In June of 2013, Truth-Out.org released its list of the 7 worst polluting companies in the world. Unsurprisingly, an energy company (Williams Energy, to be specific) nabbed the top spot. Other well-known culprits included Dow Chemical, General Electric, U.S. Steel, and the generally publicly obscure Koch Industries. These are companies that have been under scrutiny for a long time by environmental activists and the publication of such lists doesn’t do anything helpful for their PR channels. In addition to going into the details of some of the bigger offenders in recent years, we’ll also be taking a look at public response to such incidents and some tips on how you can keep your own business off of such lists.
General Electric: GE’s pollution of the Hudson River in New York first sparked controversy three decades ago, in the 1980’s. At the time, however, environmental movements were a much more niche cause, and not one as integrated into mainstream thinking as it is today. As a result, it’s taken this long for the company to finally suffer sanctions and imposed cleanup procedures from the EPA. Unfortunately, as is the case with many giant enterprises, GE holds a lot of clout and the EPA has been considering a loosening of sanctions, which may or may not affect how well the river is restored in the end.
U.S. Steel: Smelting and forming steel requires a lot of energy, and the coal burning plants of U.S. Steel have long been a top culprit for domestic environmental pollution. The damage goes (literally) deeper, as well, since mercury and other runoff from the company’s processes end up in ground water and nearby watersheds, making their pollution not only bad for the environment, but a direct potential risk to the health of those nearby. The company itself has long lobbied hard against any kind of environmental legislation.
Dow Chemical: Dow Chemical’s a company that many have heard of, but few know a lot about. This is largely due to the company’s government contracts and congressional lobbying power, which put its name in the middle of high profile cases from time to time, only to see them resolved quickly without much third party or publicly accessible investigation into the company itself. The Supreme Court has even granted the company what amounts to a free license to pollute, regardless of the consequences, in a 2011 case.
Response: In general, anti-pollution groups have responded with protests, lobbying groups of their own, and employing the collective outrage of the public and negative PR to force changes from companies. Some groups, like the Earth Liberation Front (ELF, for short) have gone to the other extreme in taking physical actions against companies, destroying property and in some cases costing business hundreds of thousands or even millions of dollars – eliciting another tier of response on whether their actions are justified or not. Ironically, these groups themselves are sometimes labeled “eco-terrorists,” sharing the name with the polluting corporations they’re fighting.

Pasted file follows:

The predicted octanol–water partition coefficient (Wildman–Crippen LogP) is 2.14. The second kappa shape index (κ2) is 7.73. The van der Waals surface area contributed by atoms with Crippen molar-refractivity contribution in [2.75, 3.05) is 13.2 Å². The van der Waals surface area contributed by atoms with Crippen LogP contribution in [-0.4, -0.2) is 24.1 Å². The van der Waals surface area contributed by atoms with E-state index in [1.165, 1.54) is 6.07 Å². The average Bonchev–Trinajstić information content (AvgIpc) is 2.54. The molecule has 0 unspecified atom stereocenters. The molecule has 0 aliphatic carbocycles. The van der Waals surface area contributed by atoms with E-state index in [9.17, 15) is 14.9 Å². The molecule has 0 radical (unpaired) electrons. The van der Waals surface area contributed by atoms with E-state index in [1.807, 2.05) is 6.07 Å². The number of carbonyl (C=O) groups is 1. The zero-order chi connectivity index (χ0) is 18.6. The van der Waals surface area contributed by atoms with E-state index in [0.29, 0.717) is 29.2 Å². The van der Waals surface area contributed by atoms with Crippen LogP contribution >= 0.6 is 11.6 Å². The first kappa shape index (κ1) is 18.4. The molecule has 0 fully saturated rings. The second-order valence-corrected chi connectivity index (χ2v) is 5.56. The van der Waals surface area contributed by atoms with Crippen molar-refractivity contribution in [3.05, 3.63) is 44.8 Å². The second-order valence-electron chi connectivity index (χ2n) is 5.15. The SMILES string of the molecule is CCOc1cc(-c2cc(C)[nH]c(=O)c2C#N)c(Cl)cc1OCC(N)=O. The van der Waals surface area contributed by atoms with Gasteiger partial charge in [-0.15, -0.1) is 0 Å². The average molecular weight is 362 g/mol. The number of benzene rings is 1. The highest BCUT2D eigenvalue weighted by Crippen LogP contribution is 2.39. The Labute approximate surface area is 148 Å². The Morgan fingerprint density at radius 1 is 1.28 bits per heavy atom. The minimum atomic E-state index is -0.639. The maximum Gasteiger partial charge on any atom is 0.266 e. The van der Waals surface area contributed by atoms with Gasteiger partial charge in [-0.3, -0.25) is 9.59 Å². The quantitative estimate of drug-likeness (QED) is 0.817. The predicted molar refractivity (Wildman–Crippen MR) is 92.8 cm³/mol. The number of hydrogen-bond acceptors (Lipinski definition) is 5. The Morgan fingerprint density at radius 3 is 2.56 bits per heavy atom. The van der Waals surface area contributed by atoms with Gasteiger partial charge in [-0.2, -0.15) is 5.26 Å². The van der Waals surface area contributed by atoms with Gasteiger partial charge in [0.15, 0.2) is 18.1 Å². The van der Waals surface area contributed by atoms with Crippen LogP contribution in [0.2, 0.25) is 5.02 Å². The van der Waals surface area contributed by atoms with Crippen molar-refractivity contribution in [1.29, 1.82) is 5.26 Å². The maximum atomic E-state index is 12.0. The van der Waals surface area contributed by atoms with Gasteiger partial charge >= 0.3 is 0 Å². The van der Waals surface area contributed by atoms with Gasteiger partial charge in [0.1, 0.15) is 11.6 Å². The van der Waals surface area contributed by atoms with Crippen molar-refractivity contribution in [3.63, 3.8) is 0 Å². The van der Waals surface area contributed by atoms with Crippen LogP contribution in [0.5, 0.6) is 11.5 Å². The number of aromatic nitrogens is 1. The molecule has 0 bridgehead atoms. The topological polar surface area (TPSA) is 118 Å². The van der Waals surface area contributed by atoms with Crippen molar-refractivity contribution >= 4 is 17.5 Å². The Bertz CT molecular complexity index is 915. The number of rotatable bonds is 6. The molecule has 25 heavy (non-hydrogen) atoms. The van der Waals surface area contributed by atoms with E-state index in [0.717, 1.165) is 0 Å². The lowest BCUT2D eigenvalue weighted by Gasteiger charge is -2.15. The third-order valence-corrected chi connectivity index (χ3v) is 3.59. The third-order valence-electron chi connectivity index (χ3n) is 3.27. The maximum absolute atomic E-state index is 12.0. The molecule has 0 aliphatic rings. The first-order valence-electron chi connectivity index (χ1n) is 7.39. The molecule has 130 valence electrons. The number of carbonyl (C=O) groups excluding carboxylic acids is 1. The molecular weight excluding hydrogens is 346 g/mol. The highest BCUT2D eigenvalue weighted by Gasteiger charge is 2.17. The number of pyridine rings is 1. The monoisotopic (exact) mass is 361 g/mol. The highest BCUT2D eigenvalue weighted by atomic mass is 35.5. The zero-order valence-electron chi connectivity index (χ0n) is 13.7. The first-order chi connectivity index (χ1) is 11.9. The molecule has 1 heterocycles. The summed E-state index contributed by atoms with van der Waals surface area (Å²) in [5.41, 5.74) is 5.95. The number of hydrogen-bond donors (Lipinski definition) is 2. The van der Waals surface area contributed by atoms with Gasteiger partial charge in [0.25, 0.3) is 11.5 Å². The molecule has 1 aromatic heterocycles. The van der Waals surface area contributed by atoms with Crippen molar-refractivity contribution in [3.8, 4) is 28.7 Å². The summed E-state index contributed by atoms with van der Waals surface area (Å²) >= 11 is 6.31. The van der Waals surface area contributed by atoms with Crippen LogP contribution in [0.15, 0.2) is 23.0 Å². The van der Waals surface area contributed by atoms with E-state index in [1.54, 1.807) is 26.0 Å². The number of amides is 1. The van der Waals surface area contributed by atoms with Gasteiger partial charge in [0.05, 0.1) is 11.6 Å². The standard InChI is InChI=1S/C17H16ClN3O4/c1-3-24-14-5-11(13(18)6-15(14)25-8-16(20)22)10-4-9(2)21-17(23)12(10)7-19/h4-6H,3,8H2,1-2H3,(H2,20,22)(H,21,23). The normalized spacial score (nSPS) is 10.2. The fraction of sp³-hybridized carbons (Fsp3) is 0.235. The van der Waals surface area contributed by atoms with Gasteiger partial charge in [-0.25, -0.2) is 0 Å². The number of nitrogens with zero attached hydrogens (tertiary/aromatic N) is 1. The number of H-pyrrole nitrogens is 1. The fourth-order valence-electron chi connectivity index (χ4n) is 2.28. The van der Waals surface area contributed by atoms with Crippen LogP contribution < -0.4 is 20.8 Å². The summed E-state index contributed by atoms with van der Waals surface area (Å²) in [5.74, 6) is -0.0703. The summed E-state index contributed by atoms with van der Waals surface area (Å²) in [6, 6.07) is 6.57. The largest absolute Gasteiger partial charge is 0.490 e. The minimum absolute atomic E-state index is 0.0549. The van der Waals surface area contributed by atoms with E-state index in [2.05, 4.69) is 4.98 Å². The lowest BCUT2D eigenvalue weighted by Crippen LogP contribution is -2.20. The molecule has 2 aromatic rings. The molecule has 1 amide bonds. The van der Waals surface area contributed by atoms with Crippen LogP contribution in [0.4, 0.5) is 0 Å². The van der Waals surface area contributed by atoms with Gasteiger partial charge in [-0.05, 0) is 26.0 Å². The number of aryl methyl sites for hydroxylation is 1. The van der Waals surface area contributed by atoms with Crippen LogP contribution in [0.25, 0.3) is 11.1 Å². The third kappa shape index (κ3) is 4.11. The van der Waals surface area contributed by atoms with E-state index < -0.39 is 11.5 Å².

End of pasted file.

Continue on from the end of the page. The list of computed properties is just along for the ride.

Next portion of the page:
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What You Can Do
In any event, the fight for and against the environment can get ugly. One thing is for certain, however, and that’s the fact that public opinion is now overwhelmingly in favor of businesses that conduct their operations ethically and in an eco-friendly way. With that in mind, here are a few quick tips for staying off the environmental “naughty list” in 2014:
- Cut back. In most any operation, there are easy ways to cut back; think about where lights or heat are left on without need, if routes could be altered to cut down on fuel use and exhaust pollution, etc.
- Make the swap to more energy-efficient appliances. This can be as simple as changing your light bulbs to fluorescent ones, or as complex as investing in new machinery that operates cleaner or can use more environmentally friendly fuels.
- Start recycling. Businesses in general have been recycling more and more, but think about how you might also be able to use compost bins (in your break/lunch rooms, etc.) to further reduce your non-reusable waste.
- Have a plan. Combine these tips and others into a cohesive plan for the coming year and beyond. Specifically committing to introducing a certain measure each month, or reaching a goal by a certain time, is more likely to inspire real action that just having a general idea of some things you’d like to do.